As a former rector of Queen’s University, I write to condemn the recent conduct of Nick Day. In his piece, “A response to Michael Ignatieff on his statement about Israeli Apartheid Week,” published Wednesday on Rabble.ca, Day expresses his views in his capacity as rector, the elected representative of all Queen’s students.
Whatever my personal opinion on his subject, Day misused his title and attributed his personal beliefs to the student body. These are grave abuses of the office of rector.
As the third officer of Queen’s University, the rector is to serve as the students’ voice within the university administration. The rector’s primary duty is to accurately communicate students’ perspectives and interests to university administrators and governance bodies. As do all student representatives, a rector inherits Queen’s students’ trust that they will express their constituents’ consensus on a given issue.
Admittedly, one cannot always identify a clear student consensus. Any community features a diversity of opinion. Indeed, such plurality is essential for a university community. However, a student representative must consult widely and faithfully to best discern the views of her or his constituency. Moreover, a representative must limit the views that she or he expresses under the mantle of elected office to those within the office’s purview.
In absence of a clear consensus, a representative should lead with good judgment, but must do so within the limits of his or her office. For instance, when voting on tuition increases, the rector seeks to best reflect the interests of Queen’s students. Not every student will agree with a rector’s position. Yet, to vote on this matter is an explicit function of the office.
Day’s recent pronouncements not only exceed any assigned duty of the rector, but also misrepresent his own views as those of his constituency.
The rector’s role is about the governance of Queen’s University. No aspect of his rectorship requires writing missives to federal politicians, pronouncing on foreign affairs.
Day is free to present his views once he departs his role, speaking as an independent citizen. However, by signing his letter as rector, Day’s conduct trespassed the bounds of his office.
Moreover, Day attributed these opinions to the students he represents. He did so with the knowledge that these views did not reflect any consensus amongst his constituents. Being rector imparts the privilege to speak on students’ behalf. To knowingly misrepresent your constituents’ views is a betrayal of their trust and a breach of a rector’s foremost duty.
The rectorship is not a soapbox. The role is not to be flaunted to grab media attention. Without his title, Day’s remarks would have been largely ignored. By signing as Rector, Day got noticed. But with that signature comes the responsibility to speak faithfully on behalf of Queen’s students.
Instead, Day deliberately exploited his title to publicize his personal political opinions.
Of course, the Palestinian-Israeli conflict is a legitimate subject for debate within the academy. A university must afford wide freedom to vigorously discuss such issues. However, serving as a student representative constrains an individual’s latitude to pronounce on such matters.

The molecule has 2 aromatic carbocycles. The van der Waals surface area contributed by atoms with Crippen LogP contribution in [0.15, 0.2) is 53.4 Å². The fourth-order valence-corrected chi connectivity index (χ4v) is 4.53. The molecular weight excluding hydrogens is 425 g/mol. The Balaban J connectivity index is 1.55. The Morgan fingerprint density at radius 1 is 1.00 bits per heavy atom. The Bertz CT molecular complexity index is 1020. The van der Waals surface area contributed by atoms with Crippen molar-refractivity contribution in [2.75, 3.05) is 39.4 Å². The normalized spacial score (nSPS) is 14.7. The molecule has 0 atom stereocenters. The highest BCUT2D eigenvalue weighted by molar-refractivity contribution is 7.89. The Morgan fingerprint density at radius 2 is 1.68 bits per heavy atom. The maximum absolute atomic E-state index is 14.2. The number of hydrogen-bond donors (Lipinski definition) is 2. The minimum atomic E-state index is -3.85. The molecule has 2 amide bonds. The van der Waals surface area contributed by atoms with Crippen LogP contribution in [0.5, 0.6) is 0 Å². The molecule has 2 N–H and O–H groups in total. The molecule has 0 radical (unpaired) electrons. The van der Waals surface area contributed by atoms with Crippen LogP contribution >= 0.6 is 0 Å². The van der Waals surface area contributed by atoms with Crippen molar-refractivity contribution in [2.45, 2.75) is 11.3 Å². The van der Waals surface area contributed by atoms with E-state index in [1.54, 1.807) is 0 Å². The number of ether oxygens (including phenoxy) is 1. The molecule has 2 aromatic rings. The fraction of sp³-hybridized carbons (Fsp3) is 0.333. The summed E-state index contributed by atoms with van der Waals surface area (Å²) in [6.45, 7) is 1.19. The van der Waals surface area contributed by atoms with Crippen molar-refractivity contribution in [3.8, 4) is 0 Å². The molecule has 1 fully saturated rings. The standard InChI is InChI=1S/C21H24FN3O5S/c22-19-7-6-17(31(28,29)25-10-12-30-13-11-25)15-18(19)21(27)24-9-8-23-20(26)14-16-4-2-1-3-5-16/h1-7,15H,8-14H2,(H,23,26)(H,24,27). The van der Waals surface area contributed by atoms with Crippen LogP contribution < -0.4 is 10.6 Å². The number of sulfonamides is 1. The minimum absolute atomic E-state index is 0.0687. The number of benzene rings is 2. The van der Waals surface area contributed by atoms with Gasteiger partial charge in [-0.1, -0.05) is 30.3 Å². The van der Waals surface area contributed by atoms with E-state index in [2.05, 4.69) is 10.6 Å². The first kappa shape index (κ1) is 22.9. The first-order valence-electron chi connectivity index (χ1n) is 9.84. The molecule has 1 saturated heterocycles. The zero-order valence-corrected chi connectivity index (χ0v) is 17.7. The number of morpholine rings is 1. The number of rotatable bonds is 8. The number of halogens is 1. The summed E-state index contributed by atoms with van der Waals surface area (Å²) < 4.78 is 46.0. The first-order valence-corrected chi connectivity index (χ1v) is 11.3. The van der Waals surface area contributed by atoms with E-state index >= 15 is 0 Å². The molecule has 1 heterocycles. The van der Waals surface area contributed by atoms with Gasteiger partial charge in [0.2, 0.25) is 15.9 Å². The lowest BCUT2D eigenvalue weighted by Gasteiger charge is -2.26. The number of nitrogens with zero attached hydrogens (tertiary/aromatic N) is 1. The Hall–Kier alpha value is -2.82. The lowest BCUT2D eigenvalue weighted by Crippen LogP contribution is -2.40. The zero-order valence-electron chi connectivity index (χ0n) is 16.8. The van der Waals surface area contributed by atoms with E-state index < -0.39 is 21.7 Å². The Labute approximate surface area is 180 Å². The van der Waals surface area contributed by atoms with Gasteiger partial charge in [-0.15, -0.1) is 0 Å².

Statements from the pulpit of an elected office convey the heft of your constituency, particularly when your title is explicitly attached. Indeed, Day specifically invoked his constituency in his letter, claiming “to represent the approximately 20,000 students of Queen’s University.”
When you speak as rector, you must speak with fidelity to the community you serve, believing that your statements truly reflect the community’s views and interests. If Day honestly believed his statements reflected a consensus amongst Queen’s students, his judgment is dangerously unsound. If Day knowingly misrepresented his views as those of his constituents, he abused his office.
While this indictment of Day’s conduct is indirectly triggered by the subject of his letter, my personal opinion on the topic is irrelevant. What matters is that the Israeli-Palestinian conflict is deeply divisive for the Queen’s community.
On this subject, there is no consensus view. Day’s pronouncements are not abusive because of their subject. Rather, he pretended to speak for his constituents under the mantle of Rector, and instead, advanced his personal views on a highly contentious subject, unrelated to his office. That is an abuse.
It would be similarly egregious if a rector had advocated, as rector, for the invasion of Iraq in 2003 or taken a side in the recent Sri Lankan conflict. These issues should be deliberated in classrooms and campus cafés with the mutual respect that is the hallmark of academic inquiry.
Yet, when an issue is clearly controversial and far outside any function for which the representative was elected, it is unacceptable for a representative to announce her or his view as that of the community.
Day’s conduct is unworthy of the office of rector. In place of his duties, he acted self-servingly. Similarly, he and others may attempt to appropriate future proceedings, claiming Day to be persecuted for his beliefs.
However, this is simply distracting and self-aggrandizing. When elected, students did not give him a mandate to pronounce on Middle Eastern politics. He forfeits his office not because of his beliefs but because he misused his position.
We elect the rector to represent Queen’s students on matters relating to the governance and administration of Queen’s University.
By abusing his title, he betrayed this trust. Nick Day should apologize and resign, or Queen’s students should immediately seek his removal.
Grant Bishop was Rector of Queen’s University from 2004 until 2006.
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